The museum uses interactive experiences, experiments to show what happiness is all about and how different countries perceive it. It also has artifacts that make people happy sent from around the world.
The world right now is not such a happy place to be in. The coronavirus has stolen the peace of countries and people, rendering millions jobless and sentenced thousands to death. Then there's the constant warmongering between countries. In the midst of all of this, it is a surprise that a museum dedicated to happiness has been opened. Where better to start a museum such as this one than in Denmark that has constantly come out on top of happiness rankings. It was started on July 14 by a Copenhagen-based think tank called the Happiness Research Institute, according to CNN. Located on a 240-square-meter (2,585 square foot) space in the city center, The Happiness Museum, as it is simply called, has a fairly straightforward aim—to show why and how people are happy.
Meik Wiking, CEO of the Happiness Research Institute, told the channel that the idea for the museum came to him when people visiting his office requested him to set one up. He admitted that the office space did not inspire much happiness. "I think people imagine that the Institute is like a magical place -- a room full of puppies or ice cream -- but we are just eight people sitting in front of computers looking at data," said Wiking, who is also the author of a book on the Danish concept of "hygge." Some describe it as a special feeling of being in the moment and enjoying the present. "So we thought, why don't we create a place where people can experience happiness from different perspectives and give them an exhibition where they can become a little bit wiser around some of the questions we try to solve?" he added.
On its website, the institute describes its aim as "exploring why some societies are happier than others." It adds, "The mission is to inform decision-makers of the causes and effects of human happiness, make subjective well-being part of the public policy debate, and improve the overall quality of life for citizens across the world." With such lofty goals, it was about time for the institute to act. Opening during the pandemic was not deliberate. The museum had been in the works for months earlier, and the decision as to whether or not to open during this time had to be taken. "We thought, there might not be a lot of guests these days, but the world does need a little bit more happiness," he recalled. So strict COVID-19 protocols were put in place, which included a one-way traffic system and a limit of 50 patrons being inside at a time.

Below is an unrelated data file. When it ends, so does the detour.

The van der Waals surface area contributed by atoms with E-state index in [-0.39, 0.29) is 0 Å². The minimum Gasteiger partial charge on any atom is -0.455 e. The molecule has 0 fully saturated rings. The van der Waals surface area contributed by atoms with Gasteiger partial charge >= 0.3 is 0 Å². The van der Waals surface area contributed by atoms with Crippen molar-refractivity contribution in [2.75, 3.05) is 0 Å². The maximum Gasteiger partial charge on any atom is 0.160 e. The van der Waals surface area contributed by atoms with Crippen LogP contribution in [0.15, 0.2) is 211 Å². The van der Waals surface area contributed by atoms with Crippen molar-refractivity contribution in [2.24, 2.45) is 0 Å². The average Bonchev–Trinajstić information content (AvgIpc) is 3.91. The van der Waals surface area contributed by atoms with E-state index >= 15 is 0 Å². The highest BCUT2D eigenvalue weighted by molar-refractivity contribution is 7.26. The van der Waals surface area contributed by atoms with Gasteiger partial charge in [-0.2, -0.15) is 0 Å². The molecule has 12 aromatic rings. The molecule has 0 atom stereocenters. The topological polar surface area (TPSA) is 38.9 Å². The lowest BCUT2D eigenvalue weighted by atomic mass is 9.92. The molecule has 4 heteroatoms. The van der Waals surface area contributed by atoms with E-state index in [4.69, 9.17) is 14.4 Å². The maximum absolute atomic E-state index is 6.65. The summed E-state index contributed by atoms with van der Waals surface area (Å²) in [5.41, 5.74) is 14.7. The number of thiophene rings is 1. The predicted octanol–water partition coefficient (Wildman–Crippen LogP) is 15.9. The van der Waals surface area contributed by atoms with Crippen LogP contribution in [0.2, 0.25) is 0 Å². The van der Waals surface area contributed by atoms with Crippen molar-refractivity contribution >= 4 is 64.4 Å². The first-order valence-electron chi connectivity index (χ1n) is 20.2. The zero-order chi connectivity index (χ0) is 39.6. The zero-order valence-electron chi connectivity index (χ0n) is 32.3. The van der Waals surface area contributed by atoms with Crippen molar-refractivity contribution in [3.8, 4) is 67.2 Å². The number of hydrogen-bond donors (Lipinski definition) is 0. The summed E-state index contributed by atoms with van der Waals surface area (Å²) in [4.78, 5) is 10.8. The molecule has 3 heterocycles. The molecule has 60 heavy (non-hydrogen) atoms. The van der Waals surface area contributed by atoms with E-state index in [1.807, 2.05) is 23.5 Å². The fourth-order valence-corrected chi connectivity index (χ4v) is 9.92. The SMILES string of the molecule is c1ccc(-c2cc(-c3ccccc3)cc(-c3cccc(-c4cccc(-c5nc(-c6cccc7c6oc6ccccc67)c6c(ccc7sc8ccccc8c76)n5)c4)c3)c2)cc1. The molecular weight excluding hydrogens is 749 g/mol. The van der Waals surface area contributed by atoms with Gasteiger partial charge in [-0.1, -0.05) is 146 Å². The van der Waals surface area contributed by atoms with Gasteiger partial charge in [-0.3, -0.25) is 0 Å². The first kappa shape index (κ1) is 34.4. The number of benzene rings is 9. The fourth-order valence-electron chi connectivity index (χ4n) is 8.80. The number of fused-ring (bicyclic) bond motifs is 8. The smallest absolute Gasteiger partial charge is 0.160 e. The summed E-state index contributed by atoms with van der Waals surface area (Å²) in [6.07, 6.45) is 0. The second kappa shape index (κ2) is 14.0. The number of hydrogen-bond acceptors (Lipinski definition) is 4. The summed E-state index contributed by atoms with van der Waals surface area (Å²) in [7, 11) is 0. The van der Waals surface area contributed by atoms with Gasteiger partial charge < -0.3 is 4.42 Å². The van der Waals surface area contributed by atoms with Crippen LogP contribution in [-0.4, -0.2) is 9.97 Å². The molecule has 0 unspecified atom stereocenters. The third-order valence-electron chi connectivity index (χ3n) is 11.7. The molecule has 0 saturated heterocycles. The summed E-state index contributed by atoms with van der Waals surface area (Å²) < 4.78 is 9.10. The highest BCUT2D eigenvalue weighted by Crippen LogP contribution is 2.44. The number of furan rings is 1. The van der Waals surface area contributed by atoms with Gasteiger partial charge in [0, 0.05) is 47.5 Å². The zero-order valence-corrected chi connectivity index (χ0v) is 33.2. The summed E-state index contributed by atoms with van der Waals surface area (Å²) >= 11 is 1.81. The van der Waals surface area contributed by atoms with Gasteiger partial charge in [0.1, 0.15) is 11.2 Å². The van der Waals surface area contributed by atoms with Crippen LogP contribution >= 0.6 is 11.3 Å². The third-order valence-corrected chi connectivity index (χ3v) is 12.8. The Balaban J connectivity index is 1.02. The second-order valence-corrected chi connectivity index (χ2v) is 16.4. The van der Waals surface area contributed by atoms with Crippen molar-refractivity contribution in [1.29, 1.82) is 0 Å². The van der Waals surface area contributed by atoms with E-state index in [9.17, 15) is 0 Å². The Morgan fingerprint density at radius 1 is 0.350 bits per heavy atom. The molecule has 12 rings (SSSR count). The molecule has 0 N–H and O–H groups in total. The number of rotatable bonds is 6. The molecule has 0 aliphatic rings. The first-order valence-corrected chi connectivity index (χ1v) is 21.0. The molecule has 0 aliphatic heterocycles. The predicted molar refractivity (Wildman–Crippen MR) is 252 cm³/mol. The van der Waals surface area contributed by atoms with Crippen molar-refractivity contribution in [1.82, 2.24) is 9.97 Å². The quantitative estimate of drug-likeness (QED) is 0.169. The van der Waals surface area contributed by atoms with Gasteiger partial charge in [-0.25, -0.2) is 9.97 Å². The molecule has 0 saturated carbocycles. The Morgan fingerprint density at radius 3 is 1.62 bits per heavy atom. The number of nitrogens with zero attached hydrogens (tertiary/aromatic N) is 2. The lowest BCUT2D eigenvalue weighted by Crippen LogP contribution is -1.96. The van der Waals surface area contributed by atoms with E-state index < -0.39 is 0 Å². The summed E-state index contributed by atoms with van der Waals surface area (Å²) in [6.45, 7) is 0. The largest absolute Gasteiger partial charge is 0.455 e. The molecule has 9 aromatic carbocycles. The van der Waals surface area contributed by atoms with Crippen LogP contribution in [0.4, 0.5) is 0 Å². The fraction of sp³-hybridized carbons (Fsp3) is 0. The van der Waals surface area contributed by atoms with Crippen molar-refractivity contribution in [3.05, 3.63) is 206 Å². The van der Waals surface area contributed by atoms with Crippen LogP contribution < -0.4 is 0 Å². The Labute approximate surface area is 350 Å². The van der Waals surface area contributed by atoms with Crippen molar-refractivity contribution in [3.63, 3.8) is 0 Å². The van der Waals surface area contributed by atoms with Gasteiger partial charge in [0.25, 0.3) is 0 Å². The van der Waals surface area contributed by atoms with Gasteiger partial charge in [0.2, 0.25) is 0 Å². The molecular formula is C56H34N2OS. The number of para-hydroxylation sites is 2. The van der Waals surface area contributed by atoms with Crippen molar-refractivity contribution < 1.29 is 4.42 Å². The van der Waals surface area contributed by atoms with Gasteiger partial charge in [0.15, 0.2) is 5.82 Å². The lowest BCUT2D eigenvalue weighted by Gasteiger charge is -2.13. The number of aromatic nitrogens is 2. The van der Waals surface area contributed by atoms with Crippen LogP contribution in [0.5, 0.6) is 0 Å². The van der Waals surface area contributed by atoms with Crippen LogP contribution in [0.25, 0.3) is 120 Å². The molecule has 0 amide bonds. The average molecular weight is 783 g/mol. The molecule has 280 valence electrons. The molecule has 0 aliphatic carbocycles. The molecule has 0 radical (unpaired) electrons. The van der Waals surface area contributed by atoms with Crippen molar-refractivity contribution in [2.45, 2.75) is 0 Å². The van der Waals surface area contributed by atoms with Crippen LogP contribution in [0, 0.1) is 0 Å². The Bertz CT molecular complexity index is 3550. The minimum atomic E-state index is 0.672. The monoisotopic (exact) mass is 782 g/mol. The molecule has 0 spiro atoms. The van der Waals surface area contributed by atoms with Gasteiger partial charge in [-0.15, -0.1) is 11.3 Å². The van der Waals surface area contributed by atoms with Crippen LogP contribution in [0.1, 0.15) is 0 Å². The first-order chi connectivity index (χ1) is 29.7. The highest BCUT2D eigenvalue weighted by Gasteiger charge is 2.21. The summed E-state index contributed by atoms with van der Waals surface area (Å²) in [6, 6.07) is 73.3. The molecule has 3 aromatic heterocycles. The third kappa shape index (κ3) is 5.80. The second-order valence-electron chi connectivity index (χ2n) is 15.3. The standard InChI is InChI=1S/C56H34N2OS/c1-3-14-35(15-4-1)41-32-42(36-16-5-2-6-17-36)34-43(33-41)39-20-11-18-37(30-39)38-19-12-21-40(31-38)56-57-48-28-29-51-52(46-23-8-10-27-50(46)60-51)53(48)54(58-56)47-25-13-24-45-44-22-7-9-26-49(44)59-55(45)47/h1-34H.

What does the museum actually exhibit? Well, it gives people a perception of what global happiness is. While the idea of happiness is generally the same among everyone and countries in the world, perceptions of it have changed across the span of human life and history. The museum also shows what happiness means in different regions and why some countries are happier than others. The museum aims to do that through various interactive experiences, and aid the institute's work on various subjects under the broad idea of happiness. One of the things you might find in the museum is a wallet with cash fallen on the floor. Each time it has been returned to the reception, the museum authorities said.
This little exercise might be to elaborate on the idea that trust in one's fellow citizens is also a reason for happiness in a country. There are also various artifacts that people have sent the museum from all over the world as a representation of what makes them happy, which is also part of the place's display. "We might be Danish or Mexican or American or Chinese, but we are first and foremost people. It's the same things that drive happiness no matter where we're from, and I hope that people will see that in the exhibition," Wiking said.